14" LX200GPS+wedge vs. equatorial mount pros/cons?
Posted 07 February 2014 - 08:28 PM
Posted 07 February 2014 - 08:44 PM
Posted 07 February 2014 - 08:58 PM
Are you planning to have this in an observatory or do you plan to set this up and tear it down each time? I think that needs to be answered first.
Posted 07 February 2014 - 09:24 PM
I may be inheriting a late 2000s 14" beast for AP, so unbelievably excited. In your guys' opinion, would it be fine to invest a few hundred in the superwedge and go from there, or is it necessary to get a CGE or lxd850 equatorial mount? Is there any downside with an alt/az+wedge, other than overall weight? I'd much rather sink $ into CCD and naglers, among other things!!
I used a wedged 14" LX200GPS for a few years as an imaging platform here. It worked pretty well for me at 41 degrees N. I've seen reports that the fork arms get floppy at lower latitudes so you might want to check on that with folks in your region. The thing is, a German EQ mount that will carry a 14" Meade for imaging will cost much more than the LX200GPS. You'd be looking at an AP1100 or an MX or a Titan or an LX850 at the least.
Posted 08 February 2014 - 02:25 PM
Your living in LA suggests that you're going to be transporting this 14.
The Meade 14" LX200GPS is an exceptional telescope. Mine is the first Meade 14" shipped and the early versions weigh 125 pounds (there's some additional counterweight iron in the back end). At 170 pounds and 63 years old I was humping this scope down a stairway and out of the house and mounting it on a pier wedge. While a challenge it was doable with Get-A-Grips. But the ergonomics were such that I couldn't safely lay the scope on the back seat of my car for off-site use. (I used a 12" LX200GPS for my event scope).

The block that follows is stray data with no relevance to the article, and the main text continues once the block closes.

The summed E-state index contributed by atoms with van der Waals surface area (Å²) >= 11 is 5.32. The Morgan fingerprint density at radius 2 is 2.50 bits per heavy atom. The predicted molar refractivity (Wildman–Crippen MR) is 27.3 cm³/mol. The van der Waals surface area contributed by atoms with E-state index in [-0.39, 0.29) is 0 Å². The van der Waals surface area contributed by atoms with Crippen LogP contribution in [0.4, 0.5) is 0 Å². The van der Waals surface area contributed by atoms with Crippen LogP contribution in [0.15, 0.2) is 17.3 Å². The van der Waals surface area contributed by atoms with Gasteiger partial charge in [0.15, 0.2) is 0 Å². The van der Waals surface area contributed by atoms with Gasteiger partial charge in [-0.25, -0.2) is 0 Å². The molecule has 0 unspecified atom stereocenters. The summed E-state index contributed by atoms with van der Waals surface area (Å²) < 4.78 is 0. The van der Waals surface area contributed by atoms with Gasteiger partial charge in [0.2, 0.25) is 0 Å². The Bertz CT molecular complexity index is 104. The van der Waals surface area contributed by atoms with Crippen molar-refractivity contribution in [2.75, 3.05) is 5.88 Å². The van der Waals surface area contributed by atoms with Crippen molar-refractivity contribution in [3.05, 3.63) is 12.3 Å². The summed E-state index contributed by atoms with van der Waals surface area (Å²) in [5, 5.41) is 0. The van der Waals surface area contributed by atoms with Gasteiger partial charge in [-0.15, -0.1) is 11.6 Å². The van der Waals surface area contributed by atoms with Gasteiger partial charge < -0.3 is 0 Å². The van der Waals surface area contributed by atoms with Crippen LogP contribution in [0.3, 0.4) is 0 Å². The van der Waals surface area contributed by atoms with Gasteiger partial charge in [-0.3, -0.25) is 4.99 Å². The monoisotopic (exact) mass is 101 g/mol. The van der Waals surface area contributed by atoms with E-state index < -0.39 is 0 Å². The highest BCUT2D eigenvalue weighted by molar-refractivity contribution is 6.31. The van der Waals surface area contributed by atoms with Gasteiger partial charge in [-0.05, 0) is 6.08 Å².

These days, thankfully, the 14" is wedge mounted in a dome. Originally my 10-foot square observatory was topped with an 8-foot dome and I was very grateful that this is a compact fork mount rather than a space consuming GEM.
The observatory's now topped with a 10-foot dome that could accommodate a GEM mount, but there's no need for it. After tuning the mechanicals and the software the scope has a PEC of between 5 and 10 arc-seconds, and is doing astrometry with an accuracy of ±0.3 arc-seconds to a depth of 20th magnitude.
As nitegeezer suggests, the big question is whether this is to be a fixed or mobile setup. All 14" SCTs are a bit ungainly for grab 'n go.
Posted 10 February 2014 - 02:26 AM
I still can't believe how huge it is, right now I'm trying to get used to it sitting in my living room, begging me to take it outside. I definitely can't imagine carrying this thing myself and my wife isn't too excited to help... let alone buying an even bigger eq mount! Guess I answered my own question, haha. It did come with a sweet JMI rolling case but that's almost more awkward to pull the scope out and pack it in, basically impossible by myself. I'll test it out for a few weeks but I don't think I can hang with such a behemoth on a regular basis- if only I could leave it setup but I'm in a studio apartment in the middle of the city.
Well, worst case I'll have to sell it or see if I can trade with someone for a 10" ACF or 11" Edge HD OTA, since I already have an NEQ6 pro and I'd like to piggyback an 80mm triplet on it, though that would be at the limit of the mount. I'll keep you all posted.
Posted 10 February 2014 - 06:21 PM
Posted 10 February 2014 - 07:06 PM
Ugh, that is one lucky score! I'm green with envy!
Posted 10 February 2014 - 07:15 PM
Posted 10 February 2014 - 07:27 PM
Posted 10 February 2014 - 08:00 PM
Posted 10 February 2014 - 10:02 PM
Do you belong to an astronomy club? One of the members in the club I belong to doesn't seem to have any problems getting other members to help him setup. Also it's more fun observing with other people and with your scope you're sure to draw a crowd.
Posted 11 February 2014 - 12:01 AM
Posted 11 February 2014 - 02:07 AM